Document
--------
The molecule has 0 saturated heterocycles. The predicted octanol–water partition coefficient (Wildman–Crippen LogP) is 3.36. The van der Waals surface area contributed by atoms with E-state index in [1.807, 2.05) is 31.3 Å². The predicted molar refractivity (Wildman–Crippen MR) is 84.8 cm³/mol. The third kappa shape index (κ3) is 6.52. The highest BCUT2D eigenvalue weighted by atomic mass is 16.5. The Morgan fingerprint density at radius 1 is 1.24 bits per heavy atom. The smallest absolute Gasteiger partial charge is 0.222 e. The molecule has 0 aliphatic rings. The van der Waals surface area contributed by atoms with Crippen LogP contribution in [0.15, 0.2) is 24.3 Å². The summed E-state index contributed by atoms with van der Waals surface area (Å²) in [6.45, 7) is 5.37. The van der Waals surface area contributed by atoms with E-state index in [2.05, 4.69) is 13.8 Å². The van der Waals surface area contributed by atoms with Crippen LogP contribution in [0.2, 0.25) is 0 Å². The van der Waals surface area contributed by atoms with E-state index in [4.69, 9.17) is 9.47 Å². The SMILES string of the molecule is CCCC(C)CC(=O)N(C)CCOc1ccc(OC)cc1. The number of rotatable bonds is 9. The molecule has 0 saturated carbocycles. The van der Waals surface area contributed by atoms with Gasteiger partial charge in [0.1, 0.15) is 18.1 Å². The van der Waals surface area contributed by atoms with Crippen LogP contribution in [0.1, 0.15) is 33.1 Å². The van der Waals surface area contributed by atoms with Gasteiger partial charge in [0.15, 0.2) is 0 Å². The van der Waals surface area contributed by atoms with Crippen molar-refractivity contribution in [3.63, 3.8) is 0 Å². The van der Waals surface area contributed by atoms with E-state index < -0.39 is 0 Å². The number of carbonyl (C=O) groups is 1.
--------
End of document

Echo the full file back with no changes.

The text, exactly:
The molecule has 0 saturated heterocycles. The predicted octanol–water partition coefficient (Wildman–Crippen LogP) is 3.36. The van der Waals surface area contributed by atoms with E-state index in [1.807, 2.05) is 31.3 Å². The predicted molar refractivity (Wildman–Crippen MR) is 84.8 cm³/mol. The third kappa shape index (κ3) is 6.52. The highest BCUT2D eigenvalue weighted by atomic mass is 16.5. The Morgan fingerprint density at radius 1 is 1.24 bits per heavy atom. The smallest absolute Gasteiger partial charge is 0.222 e. The molecule has 0 aliphatic rings. The van der Waals surface area contributed by atoms with Crippen LogP contribution in [0.15, 0.2) is 24.3 Å². The summed E-state index contributed by atoms with van der Waals surface area (Å²) in [6.45, 7) is 5.37. The van der Waals surface area contributed by atoms with E-state index in [2.05, 4.69) is 13.8 Å². The van der Waals surface area contributed by atoms with Crippen LogP contribution in [0.2, 0.25) is 0 Å². The van der Waals surface area contributed by atoms with E-state index in [4.69, 9.17) is 9.47 Å². The SMILES string of the molecule is CCCC(C)CC(=O)N(C)CCOc1ccc(OC)cc1. The number of rotatable bonds is 9. The molecule has 0 saturated carbocycles. The van der Waals surface area contributed by atoms with Gasteiger partial charge in [0.1, 0.15) is 18.1 Å². The van der Waals surface area contributed by atoms with Crippen LogP contribution in [0.1, 0.15) is 33.1 Å². The van der Waals surface area contributed by atoms with Gasteiger partial charge in [0.15, 0.2) is 0 Å². The van der Waals surface area contributed by atoms with Crippen molar-refractivity contribution in [3.63, 3.8) is 0 Å². The van der Waals surface area contributed by atoms with E-state index < -0.39 is 0 Å². The number of carbonyl (C=O) groups is 1.